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June 30, 2019

Harmonisation of European lifts standards: a rough process

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Harmonisation of European lifts standards: a rough process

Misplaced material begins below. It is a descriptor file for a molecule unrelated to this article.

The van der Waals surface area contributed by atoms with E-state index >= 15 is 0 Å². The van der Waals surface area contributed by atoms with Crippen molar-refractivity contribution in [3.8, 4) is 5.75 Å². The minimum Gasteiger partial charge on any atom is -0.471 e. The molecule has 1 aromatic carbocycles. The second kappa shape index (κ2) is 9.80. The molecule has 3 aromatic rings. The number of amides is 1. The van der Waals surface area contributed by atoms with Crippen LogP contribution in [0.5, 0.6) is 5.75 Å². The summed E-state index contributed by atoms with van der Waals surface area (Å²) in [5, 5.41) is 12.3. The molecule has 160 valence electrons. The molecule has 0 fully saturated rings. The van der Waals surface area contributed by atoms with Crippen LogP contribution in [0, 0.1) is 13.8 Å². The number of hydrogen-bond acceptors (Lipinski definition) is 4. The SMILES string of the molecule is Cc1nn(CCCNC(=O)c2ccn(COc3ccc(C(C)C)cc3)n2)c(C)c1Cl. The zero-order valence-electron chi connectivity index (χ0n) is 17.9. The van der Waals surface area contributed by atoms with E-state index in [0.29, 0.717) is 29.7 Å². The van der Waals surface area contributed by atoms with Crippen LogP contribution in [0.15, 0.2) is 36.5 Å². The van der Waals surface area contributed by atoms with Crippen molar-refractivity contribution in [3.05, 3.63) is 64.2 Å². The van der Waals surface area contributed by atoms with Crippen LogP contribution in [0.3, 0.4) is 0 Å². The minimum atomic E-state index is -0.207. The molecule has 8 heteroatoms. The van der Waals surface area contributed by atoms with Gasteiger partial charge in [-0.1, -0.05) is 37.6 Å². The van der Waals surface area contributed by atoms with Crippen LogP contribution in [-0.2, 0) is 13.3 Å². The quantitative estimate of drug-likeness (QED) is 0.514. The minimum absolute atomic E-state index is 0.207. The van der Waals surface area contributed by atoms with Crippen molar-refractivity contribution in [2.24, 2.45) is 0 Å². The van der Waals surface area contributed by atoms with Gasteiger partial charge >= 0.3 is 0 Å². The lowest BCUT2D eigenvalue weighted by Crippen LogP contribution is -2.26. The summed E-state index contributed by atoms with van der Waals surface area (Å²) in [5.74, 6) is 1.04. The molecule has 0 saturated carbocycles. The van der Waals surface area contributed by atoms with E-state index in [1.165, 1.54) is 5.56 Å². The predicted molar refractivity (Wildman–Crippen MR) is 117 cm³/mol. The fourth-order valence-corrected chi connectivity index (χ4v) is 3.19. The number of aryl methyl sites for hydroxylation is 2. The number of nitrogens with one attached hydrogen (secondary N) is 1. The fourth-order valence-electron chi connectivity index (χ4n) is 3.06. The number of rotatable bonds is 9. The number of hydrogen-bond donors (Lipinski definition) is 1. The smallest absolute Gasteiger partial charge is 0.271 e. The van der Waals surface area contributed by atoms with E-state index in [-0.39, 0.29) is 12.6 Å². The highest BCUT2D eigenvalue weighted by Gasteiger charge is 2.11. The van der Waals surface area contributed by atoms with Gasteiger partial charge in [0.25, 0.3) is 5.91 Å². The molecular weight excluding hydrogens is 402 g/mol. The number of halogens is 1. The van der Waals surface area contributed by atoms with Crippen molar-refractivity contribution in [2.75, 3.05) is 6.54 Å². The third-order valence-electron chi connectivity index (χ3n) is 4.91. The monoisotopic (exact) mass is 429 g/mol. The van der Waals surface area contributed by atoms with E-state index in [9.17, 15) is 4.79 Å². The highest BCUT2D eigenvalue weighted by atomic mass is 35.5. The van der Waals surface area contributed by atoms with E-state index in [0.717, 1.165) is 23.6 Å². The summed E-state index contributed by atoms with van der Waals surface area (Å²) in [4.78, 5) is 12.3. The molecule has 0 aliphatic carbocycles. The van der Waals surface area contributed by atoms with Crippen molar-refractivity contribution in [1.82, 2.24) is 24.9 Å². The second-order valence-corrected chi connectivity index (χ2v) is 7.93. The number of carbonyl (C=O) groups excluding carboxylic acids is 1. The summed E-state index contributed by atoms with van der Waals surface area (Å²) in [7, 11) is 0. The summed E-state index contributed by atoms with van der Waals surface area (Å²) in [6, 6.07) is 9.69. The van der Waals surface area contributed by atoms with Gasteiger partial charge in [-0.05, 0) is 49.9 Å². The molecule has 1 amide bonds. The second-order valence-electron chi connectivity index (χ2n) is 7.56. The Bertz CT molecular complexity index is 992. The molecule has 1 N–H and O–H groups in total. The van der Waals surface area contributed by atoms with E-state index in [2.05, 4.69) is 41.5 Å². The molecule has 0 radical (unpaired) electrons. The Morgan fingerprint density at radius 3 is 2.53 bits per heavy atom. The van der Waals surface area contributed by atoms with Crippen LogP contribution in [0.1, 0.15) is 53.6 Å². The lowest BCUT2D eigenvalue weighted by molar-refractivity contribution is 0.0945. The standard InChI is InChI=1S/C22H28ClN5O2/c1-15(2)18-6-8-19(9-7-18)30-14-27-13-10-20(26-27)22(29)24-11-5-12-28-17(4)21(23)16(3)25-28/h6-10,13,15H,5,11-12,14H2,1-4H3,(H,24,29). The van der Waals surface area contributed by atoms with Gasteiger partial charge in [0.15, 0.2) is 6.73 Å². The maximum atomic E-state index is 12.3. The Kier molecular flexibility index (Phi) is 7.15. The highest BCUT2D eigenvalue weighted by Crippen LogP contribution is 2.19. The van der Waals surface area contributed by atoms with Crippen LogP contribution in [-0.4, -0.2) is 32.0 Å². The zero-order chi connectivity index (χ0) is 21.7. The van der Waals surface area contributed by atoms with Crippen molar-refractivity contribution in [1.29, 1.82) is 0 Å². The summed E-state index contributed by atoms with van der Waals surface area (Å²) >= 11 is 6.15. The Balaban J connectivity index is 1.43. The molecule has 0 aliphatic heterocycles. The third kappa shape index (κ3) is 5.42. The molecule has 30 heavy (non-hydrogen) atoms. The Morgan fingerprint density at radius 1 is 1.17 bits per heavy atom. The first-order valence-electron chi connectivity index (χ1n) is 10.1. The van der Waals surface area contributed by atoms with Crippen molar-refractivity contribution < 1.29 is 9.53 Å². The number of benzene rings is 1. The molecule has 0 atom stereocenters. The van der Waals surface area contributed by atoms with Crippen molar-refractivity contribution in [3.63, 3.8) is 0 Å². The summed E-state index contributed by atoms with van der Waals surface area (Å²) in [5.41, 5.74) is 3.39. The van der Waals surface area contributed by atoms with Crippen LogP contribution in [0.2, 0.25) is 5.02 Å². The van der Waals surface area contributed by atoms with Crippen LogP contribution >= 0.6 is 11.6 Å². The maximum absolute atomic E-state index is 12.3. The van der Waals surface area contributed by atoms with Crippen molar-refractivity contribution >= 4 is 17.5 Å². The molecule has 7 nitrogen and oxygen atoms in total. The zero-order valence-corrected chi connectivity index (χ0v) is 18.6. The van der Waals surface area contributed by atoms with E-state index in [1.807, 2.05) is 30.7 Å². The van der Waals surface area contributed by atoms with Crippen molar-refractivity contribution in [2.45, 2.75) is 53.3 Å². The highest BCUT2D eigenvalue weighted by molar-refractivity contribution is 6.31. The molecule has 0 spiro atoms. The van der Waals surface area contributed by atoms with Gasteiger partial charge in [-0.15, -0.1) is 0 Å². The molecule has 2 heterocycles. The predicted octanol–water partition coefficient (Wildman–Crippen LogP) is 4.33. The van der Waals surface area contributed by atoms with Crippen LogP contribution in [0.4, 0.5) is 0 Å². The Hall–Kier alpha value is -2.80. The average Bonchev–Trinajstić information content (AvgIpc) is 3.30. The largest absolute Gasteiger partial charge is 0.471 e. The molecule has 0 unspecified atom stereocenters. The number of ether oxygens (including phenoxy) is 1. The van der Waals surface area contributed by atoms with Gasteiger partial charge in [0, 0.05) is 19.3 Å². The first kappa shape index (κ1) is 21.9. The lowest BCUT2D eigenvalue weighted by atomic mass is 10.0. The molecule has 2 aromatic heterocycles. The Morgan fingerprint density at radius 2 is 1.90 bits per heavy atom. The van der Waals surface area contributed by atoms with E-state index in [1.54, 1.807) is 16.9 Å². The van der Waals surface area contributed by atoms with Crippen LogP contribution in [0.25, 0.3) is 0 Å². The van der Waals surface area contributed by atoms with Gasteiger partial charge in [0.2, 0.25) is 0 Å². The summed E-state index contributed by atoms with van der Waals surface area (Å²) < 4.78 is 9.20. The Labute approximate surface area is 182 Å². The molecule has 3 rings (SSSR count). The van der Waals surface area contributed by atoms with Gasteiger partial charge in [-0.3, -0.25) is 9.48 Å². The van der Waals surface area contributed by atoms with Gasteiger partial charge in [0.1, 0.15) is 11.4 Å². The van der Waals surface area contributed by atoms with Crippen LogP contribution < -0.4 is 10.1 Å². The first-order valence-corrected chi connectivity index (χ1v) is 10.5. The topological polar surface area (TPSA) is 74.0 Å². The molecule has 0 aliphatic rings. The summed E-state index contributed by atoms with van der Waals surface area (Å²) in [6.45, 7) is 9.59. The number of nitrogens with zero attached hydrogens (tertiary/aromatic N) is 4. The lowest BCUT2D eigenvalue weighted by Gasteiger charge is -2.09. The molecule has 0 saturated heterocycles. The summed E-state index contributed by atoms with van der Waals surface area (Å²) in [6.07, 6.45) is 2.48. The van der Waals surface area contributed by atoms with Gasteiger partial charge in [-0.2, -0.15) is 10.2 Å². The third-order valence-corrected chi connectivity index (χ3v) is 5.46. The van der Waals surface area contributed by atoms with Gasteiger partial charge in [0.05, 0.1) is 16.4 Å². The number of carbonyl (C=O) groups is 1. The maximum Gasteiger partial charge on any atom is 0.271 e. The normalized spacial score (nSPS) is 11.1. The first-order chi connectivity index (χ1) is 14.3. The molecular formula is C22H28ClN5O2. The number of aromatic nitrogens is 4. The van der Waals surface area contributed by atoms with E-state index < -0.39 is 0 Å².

Directive 2014/33/EU on the harmonisation of the laws of the Member States relating to lifts and safety components for lifts (hereafter the New Lift Directive) applies since 20 April 2016. Directives and Regulations, falling under the ‘New Legislative Framework’ and based on the New Approach, set out essential requirements that the products covered by the Directives and Regulations need to meet in relation to safety and other aspects of public interest. The European Commission issues standardisation requests to the European Standardisation Organisations (CEN, CENELEC and ETSI), which are responsible for preparing technical standards and specifications that facilitate compliance with these essential requirements. The Commission Implementing Decision C(2016) of 21 September 2016 (hereafter Mandate /549) on a standardisation request to CEN regarding lifts and safety components for lifts in support of the new Lifts Directive was approved by the European Commission on 21 September 2016 and accepted by CEN on 17 October 2016. In standardisation request M/549, the European Commission asked CEN to revise the existing harmonised standard for lifts in order to make them fully compatible with Directive 2014/33/EU and compliant with the requirements set out in Annex I of M/549. The deadline for the adoption of the revised standards was 18 months from the date of the notification of the mandate i.e. 22 September 2016. The deadline of 18 months was considered by CEN a very tight deadline for providing fully revised standards. Therefore CEN chose to limit the scope of the requested revision work by redrafting the informative Annex ZA to the standard that should indicate the correspondence between the standard’s clauses and the essential requirements of Annexes I of the New Lift Directive  and of the Machinery Directive 2006/42/EC if applicable to lifts. CEN also decided to add dated normative references to the standards and to update the Foreword, but no technical changes were introduced. During 2018, CEN approved the new edition of six lifts standards: EN 81-21, EN 81-28, EN 81-58, EN 81-70, EN 81-71, and EN 81-77. The new editions of these standards were offered to the European Commission for harmonisation. The Commission evaluated the standards and concluded that they did not comply with the standardisation request and with some of the EU rules. For the execution of standardisation requests (see also ‘Vademecum on European standardisation in support of Union legislation and policies’). Consequently, these standards were not published in the Official Journal of the European Union and will not be harmonised in their current version. In the meeting of the Lifts Working Group held in Brussels on 1 February 2019, the European Commission explained that the main standard for lifts i.e. EN 81-20, should have been revised first, and that it is not possible for the European Commission to harmonise standards that make normative reference to other standards under revision (see also ‘Vademecum on European standardisation in support of Union legislation and policies’). The Court of Justice of the European Union indirectly called on the European Commission for a more accurate monitoring of harmonised standards, in particular in the ‘James Elliott case’ (Case C-613/14). Through this judgement, the Court clarified the role and legal status of harmonised standards by concluding that harmonised standards 'form part of EU law', even though they are developed by independent private organisations and their use remains voluntary. This judgment prompted the European Commission to review thoroughly its procedures related to the assessment of harmonised standards, making clear that it aims at fulfilling its obligation in a manner that is as swift and efficient as possible. The competent services of DG GROW reassured SBS that there would not be any immediate negative impact on SMEs resulting from the lack of harmonisation of the above-mentioned standards. Even if the previous editions of these standards were withdrawn by CEN, they would still provide presumption of conformity with Directive 2014/33/UE because their references were published on the Official Journal of the European Union and were not withdrawn by the Commission. The rejection of the new edition of the standards does not affect the harmonisation of the previous editions that continue to provide their legal effect (presumption of conformity). SBS’ representatives in CEN TC/10 have been asking CEN, since early December 2017, for a rapid revision of the main standard for lifts i.e. EN 81-20, in order for it to fully comply with the essential requirements of the Lifts and Machinery Directives, as clearly specified in the requirements set out in mandate M/549, including those dealing with the fair competition in the internal market. The current version of EN 81-20 still unduly restricts access to relevant maintenance and diagnostic data, related interfaces and tools needed during the use phase of lifts. If CEN TC/10 does not complete the revision work in an appropriate manner, there is once again a risk that the European Commission will reject EN 81-20 as a harmonised standard resulting in the refusal of all other lifts standards, with major consequences for the whole lifts sector.

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